When I first moved to Charlottetown 17 years ago, Carter and Company was still in business on Queen Street. Carter’s was your stationers’ stationer: creaky wooden floors, a vast range of products, excellent customer service.
You couldn’t ask for anything more in a stationery store.
And then came The Great Consolidation of the downtown stationery market in Charlottetown. Staples arrived on the outskirts. Carter’s closed their Queen Street store and opened on Kent Street. Eventually we were left with one stationery store downtown, Colpitts Office Products, seemingly a hybrid of Premium Office Products, Carter’s and Colpits that’s now part of a small Quebec chain.
It seemed like every move from the original Carter’s into today’s pale shadow involved a decrease in selection, friendliness and service. But, committed to downtown business as I am, as much as possible I’ve been shopping at Colpits just to help keep them alive. (After all, who wants to drive out to the edge of town to buy a pencil).
Today I needed to mail a big book to Germany, so I needed a big envelope.
I went over to the Confederation Court Mall to Colpitts and in the envelope section I found exactly what I needed: big manila envelopes sold individually.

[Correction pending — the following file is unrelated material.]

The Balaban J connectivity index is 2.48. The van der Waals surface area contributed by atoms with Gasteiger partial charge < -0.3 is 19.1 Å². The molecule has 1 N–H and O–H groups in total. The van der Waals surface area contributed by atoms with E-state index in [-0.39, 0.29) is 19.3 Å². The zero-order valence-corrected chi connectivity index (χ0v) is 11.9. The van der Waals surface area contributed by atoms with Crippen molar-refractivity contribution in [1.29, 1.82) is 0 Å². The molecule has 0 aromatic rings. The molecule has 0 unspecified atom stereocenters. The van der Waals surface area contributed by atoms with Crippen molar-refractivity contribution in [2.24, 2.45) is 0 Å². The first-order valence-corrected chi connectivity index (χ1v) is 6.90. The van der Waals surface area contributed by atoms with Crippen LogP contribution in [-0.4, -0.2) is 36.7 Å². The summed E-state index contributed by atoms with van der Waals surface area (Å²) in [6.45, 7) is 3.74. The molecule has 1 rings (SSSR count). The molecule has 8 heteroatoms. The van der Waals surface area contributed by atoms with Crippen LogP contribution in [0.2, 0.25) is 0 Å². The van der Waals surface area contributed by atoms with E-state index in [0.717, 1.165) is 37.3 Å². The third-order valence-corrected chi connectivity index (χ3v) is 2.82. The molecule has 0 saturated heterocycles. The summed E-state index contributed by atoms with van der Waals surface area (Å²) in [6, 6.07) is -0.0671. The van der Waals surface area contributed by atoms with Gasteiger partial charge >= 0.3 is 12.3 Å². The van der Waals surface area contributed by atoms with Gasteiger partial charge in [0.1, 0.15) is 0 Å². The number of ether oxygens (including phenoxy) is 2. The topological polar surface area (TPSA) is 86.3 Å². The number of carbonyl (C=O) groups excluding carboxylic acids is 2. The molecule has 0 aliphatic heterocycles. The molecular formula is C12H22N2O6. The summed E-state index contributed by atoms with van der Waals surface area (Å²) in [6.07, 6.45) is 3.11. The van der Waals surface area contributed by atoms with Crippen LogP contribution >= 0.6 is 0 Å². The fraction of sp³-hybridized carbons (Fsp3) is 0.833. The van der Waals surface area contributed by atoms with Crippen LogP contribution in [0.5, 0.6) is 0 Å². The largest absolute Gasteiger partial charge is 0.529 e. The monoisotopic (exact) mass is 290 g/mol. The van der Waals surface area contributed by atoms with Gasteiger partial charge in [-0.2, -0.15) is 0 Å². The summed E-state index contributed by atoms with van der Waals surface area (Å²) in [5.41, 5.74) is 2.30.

I went up to the counter to pay and was told “oh, you can’t buy this, you have to buy ten… they should have had a rubber band around them.”
“I just want one envelope,” I replied.
“You have to buy ten,” said the clerk.
“So you can’t just sell me this one envelope here?”
Not needing 10 envelopes, nor wanting to spend $12.00 on 10 envelopes to get one, I left.
Five minutes later I had a single large envelope in hand, purchased at the Canada Post outlet at Shoppers Drug Mart. Where they sell big envelopes both individually and in larger quantities.
I’m never going back to Colpitts Office Products.
Because this experience, perhaps a result of “store policy” or a computer system incapable of selling items a la carte, and very obviously the result of a company that doesn’t allow its employees to be, well, friendly, was completely devoid of humanity.
Here I was, a guy with an envelope and the cash to buy it. An envelope sitting, individually and ready to purchase, on the counter between me and someone who should have been happy to sell it to me.
And her only response was “you have to buy 10.”
This is a violation not only of fundamental laws of customer service, but also of fundamental laws of human decency. A real person, in a company that gives their employees to latitude to be real human beings, would have said “give me a loonie and we’ll call it even.”
Instead their service quite clearly said “we don’t want to sell you what you’re looking for.”
So now they are never again going to sell me anything.